Uranus (Outer Planets Trilogy)
“the prose is tight and there is enough tension in the plot to draw in the reader despite any flaws.”
Most Ben Bova fans know that the books about space exploration in our solar system are going to be well written and intriguing. It’s a given considering Bova’s impressive resume and standing in the field of sci-fi and that the planets he’s written about contain either alien life or some near earth-shattering mystery. Uranus (pronounced You-ran-us) is no exception to this rule.
Raven Marchesi was a prostitute in Naples given a chance to become part of community aboard the habitat Haven, which circles Uranus, the brainchild of Reverend Kyle Umber and his friend, industrialist Evan Waxman. While Umber views the habitat as a refuge to rehabilitate recidivists and lift the downtrodden, Waxman sees it as a way to garner power and prestige.
Determined to climb the social ladder, Raven uses her considerable wiles and beauty to maneuver into Waxman’s bed, but shortly after finds that he is the creator and supplier of a new designer drug, Rust. Despite her conniving ways, Raven does have a heart and tries to distance herself from Waxman, which leads to disastrous consequences.
Added to this volatile mix is the arrival of Tomas Gomez, a brilliant Brazilian scientist who arrives on Haven to study Uranus and to find out why the planet, unlike the others in our system, is completely sterile. In a system where evidence of life has been uncovered on most of the planets, why is this one so barren? This particular question helps drive the story forward because it wouldn’t be a Bova book without some alien mystery for the intrepid humans to solve.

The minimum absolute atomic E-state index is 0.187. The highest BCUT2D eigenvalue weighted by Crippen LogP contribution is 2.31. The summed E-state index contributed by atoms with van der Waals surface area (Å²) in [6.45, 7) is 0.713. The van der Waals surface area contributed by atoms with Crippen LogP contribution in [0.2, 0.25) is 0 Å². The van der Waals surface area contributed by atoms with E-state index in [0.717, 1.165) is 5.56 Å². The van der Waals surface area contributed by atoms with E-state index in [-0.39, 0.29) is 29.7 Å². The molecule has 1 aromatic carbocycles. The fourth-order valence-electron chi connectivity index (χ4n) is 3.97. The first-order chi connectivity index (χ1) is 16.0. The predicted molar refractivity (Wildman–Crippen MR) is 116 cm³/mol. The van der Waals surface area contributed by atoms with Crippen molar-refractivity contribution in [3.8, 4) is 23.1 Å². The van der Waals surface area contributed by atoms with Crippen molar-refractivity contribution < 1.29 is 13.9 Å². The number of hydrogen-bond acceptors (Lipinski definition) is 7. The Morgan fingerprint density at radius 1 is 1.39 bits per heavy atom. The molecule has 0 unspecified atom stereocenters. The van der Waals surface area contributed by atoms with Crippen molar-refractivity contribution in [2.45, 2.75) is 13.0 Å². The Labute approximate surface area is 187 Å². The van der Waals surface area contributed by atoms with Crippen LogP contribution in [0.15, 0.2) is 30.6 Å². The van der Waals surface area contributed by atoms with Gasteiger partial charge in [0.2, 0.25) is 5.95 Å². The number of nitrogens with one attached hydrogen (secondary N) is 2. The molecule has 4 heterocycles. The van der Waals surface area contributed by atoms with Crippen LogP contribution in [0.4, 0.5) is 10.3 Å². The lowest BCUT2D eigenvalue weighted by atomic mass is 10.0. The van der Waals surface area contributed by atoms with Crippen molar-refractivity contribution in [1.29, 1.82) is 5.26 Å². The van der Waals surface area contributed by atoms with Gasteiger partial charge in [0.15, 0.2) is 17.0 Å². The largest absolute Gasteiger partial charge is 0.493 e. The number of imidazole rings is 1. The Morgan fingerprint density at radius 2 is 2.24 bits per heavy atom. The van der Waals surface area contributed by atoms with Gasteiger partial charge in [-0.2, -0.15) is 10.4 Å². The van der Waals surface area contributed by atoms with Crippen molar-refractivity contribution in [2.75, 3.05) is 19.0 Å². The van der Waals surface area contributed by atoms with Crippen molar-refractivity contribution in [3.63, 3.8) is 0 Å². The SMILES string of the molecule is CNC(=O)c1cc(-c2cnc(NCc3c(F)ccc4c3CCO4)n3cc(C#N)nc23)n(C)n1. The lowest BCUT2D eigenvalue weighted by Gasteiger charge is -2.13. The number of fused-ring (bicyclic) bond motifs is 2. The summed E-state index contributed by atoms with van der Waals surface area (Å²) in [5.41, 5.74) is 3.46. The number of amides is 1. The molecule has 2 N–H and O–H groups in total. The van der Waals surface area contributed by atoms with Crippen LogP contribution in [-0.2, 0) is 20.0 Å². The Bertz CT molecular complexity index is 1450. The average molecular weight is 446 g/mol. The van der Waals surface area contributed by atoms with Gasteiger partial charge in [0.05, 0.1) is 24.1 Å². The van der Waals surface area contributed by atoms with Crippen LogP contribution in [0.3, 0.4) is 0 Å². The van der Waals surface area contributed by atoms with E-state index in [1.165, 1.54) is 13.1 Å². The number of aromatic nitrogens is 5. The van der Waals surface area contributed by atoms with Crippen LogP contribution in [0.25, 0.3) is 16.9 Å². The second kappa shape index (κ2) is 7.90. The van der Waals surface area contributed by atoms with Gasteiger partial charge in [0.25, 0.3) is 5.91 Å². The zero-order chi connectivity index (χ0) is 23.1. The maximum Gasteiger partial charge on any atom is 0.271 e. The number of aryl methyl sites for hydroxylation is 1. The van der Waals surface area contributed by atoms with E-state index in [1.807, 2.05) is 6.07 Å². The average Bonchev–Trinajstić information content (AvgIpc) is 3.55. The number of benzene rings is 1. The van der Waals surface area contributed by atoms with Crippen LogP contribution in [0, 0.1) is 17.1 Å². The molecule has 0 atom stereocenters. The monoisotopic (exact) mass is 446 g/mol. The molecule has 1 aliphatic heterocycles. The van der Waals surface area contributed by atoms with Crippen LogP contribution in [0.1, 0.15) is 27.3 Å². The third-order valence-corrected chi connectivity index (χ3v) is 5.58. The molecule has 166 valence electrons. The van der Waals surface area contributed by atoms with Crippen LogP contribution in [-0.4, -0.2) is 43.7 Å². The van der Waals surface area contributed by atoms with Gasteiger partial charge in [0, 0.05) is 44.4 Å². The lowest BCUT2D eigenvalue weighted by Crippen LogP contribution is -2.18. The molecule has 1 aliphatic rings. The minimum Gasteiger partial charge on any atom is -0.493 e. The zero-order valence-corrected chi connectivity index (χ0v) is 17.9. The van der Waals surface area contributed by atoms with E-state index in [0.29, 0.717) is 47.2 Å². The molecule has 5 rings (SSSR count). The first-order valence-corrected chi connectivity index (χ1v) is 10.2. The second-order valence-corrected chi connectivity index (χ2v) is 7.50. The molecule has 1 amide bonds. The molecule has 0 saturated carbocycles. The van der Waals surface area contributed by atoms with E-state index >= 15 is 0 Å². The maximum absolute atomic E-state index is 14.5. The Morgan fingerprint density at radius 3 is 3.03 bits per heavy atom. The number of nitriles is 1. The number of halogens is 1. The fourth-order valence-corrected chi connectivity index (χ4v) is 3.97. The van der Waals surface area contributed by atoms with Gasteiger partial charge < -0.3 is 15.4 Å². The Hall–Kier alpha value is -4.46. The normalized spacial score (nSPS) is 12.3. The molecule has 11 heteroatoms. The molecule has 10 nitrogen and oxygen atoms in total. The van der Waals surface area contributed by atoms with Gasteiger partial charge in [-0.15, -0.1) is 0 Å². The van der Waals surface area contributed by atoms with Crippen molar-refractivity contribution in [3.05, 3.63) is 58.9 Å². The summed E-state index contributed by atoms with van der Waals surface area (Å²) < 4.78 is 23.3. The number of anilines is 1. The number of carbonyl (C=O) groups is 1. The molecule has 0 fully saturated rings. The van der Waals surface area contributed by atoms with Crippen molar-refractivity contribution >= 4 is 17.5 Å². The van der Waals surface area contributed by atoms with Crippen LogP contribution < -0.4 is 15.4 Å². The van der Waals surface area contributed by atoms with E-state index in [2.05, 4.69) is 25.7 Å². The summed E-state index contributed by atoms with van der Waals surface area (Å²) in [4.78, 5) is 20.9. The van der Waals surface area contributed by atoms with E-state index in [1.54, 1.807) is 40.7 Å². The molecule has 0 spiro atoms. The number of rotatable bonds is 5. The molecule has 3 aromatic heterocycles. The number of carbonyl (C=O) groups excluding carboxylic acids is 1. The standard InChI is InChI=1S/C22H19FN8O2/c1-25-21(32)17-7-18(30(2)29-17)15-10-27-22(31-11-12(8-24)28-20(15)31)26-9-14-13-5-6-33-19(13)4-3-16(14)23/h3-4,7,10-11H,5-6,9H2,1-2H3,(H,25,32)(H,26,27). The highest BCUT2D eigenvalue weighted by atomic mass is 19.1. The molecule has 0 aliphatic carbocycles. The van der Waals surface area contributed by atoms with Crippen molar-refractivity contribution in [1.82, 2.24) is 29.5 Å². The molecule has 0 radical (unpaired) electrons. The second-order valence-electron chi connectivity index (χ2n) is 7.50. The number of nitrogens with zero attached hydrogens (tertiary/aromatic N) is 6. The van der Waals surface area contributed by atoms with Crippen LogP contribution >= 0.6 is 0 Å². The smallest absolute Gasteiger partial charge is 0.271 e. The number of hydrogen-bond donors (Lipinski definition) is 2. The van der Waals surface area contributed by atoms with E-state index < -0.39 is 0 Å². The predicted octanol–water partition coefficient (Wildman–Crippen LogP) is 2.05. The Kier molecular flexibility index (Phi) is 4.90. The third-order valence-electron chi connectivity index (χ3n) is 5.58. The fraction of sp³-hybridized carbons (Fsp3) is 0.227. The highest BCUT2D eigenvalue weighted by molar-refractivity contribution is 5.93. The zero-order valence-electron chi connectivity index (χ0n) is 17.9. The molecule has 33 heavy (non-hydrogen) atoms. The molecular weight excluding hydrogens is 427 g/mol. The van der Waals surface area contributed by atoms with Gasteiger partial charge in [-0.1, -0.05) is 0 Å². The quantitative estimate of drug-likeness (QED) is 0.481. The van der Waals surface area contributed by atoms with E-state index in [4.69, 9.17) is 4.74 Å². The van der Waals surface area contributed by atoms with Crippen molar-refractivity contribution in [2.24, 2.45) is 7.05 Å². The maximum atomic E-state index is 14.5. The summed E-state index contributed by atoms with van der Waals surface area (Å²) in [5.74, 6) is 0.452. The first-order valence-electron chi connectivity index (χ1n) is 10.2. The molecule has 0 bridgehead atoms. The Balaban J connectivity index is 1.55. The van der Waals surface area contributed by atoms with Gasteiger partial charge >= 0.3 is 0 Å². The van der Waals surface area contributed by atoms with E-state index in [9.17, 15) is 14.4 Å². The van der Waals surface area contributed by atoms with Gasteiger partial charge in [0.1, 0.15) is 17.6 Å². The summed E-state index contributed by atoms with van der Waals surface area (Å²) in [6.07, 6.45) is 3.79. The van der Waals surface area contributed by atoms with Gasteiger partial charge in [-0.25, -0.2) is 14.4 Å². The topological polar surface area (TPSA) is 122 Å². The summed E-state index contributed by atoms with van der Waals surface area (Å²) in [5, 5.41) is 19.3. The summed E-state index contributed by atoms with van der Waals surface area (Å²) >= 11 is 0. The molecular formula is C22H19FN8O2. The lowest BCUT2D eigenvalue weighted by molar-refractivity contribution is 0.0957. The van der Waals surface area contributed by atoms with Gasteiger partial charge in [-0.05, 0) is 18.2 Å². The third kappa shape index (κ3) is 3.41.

A touch of intrigue, some mayhem, and, of course, murder welded together with the aforementioned mystery is a core theme to any work by Bova, who brings such vivid characters and locations to life. Reading one of his books is like slipping on a trusty pair of sneakers, one isn’t surprised by the fit, but they feel too comfy to take off. The reader, if they’ve already gone through Bova’s Mars, Venus and Jupiter, pretty much knows what to expect, but the experience is still worthwhile.
Bova is certainly deft at weaving multiple storylines and inserting a host of interesting side characters (such as a corrupt news anchor from earth and the obligatory Scottish engineer) to round out his books. All interesting, all playing some deft role in the weave of the plot, but sometimes having too many characters threaded through the story distracts from the plotline, which is certainly true here as a couple of them seem like throwaways, Macguffins to advance the narrative. Too many, though, serve only to irritate the reader.
As per usual in a book written by Ben Bova, the prose is tight and there is enough tension in the plot to draw in the reader despite any flaws.